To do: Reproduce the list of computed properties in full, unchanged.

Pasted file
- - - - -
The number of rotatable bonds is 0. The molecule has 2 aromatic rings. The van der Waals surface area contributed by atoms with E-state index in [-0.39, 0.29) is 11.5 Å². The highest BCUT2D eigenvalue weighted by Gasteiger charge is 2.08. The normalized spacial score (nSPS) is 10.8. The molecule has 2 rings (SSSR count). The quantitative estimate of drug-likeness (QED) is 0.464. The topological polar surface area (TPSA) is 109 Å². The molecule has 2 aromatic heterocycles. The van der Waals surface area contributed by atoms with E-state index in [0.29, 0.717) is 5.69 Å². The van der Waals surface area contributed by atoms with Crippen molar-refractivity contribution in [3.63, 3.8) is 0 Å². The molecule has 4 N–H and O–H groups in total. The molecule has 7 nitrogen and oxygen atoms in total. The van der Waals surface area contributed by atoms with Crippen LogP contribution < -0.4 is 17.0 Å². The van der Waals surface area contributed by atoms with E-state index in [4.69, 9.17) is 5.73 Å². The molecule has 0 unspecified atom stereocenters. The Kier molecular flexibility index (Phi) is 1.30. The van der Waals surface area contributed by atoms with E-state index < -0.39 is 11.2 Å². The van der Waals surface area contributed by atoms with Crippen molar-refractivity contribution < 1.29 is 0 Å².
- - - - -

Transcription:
The number of rotatable bonds is 0. The molecule has 2 aromatic rings. The van der Waals surface area contributed by atoms with E-state index in [-0.39, 0.29) is 11.5 Å². The highest BCUT2D eigenvalue weighted by Gasteiger charge is 2.08. The normalized spacial score (nSPS) is 10.8. The molecule has 2 rings (SSSR count). The quantitative estimate of drug-likeness (QED) is 0.464. The topological polar surface area (TPSA) is 109 Å². The molecule has 2 aromatic heterocycles. The van der Waals surface area contributed by atoms with E-state index in [0.29, 0.717) is 5.69 Å². The van der Waals surface area contributed by atoms with Crippen molar-refractivity contribution in [3.63, 3.8) is 0 Å². The molecule has 4 N–H and O–H groups in total. The molecule has 7 nitrogen and oxygen atoms in total. The van der Waals surface area contributed by atoms with Crippen LogP contribution < -0.4 is 17.0 Å². The van der Waals surface area contributed by atoms with E-state index in [4.69, 9.17) is 5.73 Å². The molecule has 0 unspecified atom stereocenters. The Kier molecular flexibility index (Phi) is 1.30. The van der Waals surface area contributed by atoms with E-state index < -0.39 is 11.2 Å². The van der Waals surface area contributed by atoms with Crippen molar-refractivity contribution < 1.29 is 0 Å².